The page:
Words by Sean Moeller, Illustration by Johnnie Cluney, Recording engineered by Shawn Biggs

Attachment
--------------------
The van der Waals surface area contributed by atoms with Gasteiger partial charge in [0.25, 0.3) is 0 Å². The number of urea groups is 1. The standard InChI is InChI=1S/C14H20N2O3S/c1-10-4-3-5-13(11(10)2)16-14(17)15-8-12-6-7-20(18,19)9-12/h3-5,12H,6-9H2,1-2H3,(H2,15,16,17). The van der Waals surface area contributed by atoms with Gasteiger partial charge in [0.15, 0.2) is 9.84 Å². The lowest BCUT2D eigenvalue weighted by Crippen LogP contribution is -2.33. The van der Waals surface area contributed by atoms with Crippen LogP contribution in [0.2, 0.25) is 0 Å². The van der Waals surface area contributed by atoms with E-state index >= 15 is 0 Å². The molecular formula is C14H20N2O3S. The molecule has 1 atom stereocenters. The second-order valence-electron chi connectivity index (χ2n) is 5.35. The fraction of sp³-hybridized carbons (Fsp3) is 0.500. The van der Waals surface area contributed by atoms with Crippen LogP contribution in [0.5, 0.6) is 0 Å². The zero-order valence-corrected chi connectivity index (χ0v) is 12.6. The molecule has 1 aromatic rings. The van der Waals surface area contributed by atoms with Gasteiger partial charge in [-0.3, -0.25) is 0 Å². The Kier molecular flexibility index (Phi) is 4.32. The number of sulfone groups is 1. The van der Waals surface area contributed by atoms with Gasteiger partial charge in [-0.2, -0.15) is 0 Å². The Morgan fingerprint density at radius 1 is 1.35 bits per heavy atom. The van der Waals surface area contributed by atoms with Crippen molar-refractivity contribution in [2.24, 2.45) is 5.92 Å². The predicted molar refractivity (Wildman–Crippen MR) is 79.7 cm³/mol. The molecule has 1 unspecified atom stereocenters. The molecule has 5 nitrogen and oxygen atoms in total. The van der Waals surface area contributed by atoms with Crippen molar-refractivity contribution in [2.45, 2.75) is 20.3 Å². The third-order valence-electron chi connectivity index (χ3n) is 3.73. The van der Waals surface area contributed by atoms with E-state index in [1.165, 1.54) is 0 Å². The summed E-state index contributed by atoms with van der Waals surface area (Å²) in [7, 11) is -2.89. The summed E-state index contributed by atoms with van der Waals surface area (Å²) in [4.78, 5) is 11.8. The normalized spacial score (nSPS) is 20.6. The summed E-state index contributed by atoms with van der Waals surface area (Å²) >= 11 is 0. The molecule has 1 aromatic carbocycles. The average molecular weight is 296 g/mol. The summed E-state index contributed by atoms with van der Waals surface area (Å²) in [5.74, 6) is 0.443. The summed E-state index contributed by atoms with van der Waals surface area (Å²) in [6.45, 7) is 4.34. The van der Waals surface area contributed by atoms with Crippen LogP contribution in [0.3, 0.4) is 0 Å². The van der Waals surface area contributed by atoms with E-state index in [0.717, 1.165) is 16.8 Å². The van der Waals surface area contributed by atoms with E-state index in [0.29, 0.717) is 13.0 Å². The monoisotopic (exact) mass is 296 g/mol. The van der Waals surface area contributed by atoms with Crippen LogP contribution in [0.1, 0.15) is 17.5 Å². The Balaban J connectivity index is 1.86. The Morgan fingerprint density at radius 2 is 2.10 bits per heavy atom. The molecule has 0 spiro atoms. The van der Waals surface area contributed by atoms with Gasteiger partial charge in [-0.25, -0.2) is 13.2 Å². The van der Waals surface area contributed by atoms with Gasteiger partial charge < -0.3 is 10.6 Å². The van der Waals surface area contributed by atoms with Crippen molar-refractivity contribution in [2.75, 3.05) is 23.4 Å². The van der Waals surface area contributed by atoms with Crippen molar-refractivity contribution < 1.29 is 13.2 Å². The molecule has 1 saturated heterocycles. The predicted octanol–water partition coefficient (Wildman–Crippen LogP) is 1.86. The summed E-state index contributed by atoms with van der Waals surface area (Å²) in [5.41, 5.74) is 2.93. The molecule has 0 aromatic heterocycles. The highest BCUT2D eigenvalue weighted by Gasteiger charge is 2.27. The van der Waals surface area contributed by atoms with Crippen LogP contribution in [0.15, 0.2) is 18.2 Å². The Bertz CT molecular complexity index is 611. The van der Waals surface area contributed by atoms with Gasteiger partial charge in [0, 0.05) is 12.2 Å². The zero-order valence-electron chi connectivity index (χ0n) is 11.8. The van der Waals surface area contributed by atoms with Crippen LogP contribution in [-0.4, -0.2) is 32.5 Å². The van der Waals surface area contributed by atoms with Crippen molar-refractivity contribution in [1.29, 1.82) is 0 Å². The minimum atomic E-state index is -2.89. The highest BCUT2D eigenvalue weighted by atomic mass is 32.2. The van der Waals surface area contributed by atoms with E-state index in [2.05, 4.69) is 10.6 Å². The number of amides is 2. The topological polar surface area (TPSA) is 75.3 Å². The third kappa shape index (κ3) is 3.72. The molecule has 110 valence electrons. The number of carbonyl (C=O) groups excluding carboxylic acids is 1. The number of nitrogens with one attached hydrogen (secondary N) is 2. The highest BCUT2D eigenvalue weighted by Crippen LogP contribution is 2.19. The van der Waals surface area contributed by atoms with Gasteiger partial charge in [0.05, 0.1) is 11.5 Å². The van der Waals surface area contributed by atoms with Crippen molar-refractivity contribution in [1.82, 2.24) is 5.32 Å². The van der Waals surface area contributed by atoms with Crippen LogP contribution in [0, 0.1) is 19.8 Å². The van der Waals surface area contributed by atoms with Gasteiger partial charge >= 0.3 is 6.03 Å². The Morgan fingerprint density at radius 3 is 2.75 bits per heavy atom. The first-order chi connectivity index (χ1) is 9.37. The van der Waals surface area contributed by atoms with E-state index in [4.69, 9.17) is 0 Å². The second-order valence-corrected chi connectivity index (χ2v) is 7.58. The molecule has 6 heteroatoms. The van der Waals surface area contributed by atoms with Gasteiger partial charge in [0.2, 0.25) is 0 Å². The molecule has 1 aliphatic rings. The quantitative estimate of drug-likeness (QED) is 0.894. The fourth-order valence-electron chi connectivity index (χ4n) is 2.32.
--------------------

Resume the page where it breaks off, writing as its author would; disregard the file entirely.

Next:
Suddenly, there's nothing that I want to do more than to call up all of my old friends, buy a bunch of bags of chips, grab a ton of salsa, haul home a pile of beers and Cokes, order something like 20 pizzas for delivery and set up a slip and slide in the backyard. The sprinklers will be out and we'll just spend the entire day doing nothing but drinking, eating and telling crude jokes about balls and/or depantsing people. It's most likely the Terry Malts making me want to do such things that I haven't done in a very long time. They make me want to pretend to hit on pretty girls, just to see if they'll respond positively or shoot the advances out of the air like escaping ducks. They make you think that anything's possible if it involves questionable behavior. They make you want to ride dirt bikes and roller coasters. They make you want to get your first cast from either crashing that dirt bike or jumping out of a moving roller coaster, as difficult as the latter could be. It would be fun to try. They make you want to act as if you're younger than you actually are. They beg you to throw all caution to the wind because it really doesn't help you achieve anything. This is just diving into waters that are colder than ice - waters that will turn your hide into dimply goose skin the second that it makes contact. It will make you gasp and whoop. It will send a massive bit of voltage ripping through every inch of your body. It's the kind of contagious rock and roll that comes at you with a plop of whipped cream already applied to its top, sharing the space with a juicy cherry. The Terry Malts are the Bay Area's answer to the fountain of youth as it might apply to being a shadier, younger sort who can't help but get wrapped up in the lives of crazy girls who make stomachs feel nauseous and just generally scare the shit out of dudes. They sing, "People don't know what to make of you/They don't understand your point of view/But I do, I do, I do," on the song, "I Do," and it sounds like it could be the mantra for all the disenfranchised folks, just wanting to be able to get up when they want to get up and spend their days doing and saying exactly what they want. In the world of the Terry Malts, people are crashing on couches, wearing leather jackets, ripping the sleeves off of all their tee-shirts, wearing the soles out of their Chuck Taylors and coasting through the eternally summer lives that they've willed into existence. Now, everyone back in the pool. The sun's still out. The grill's still warm and there's nothing that tells us that any of this should be stopped.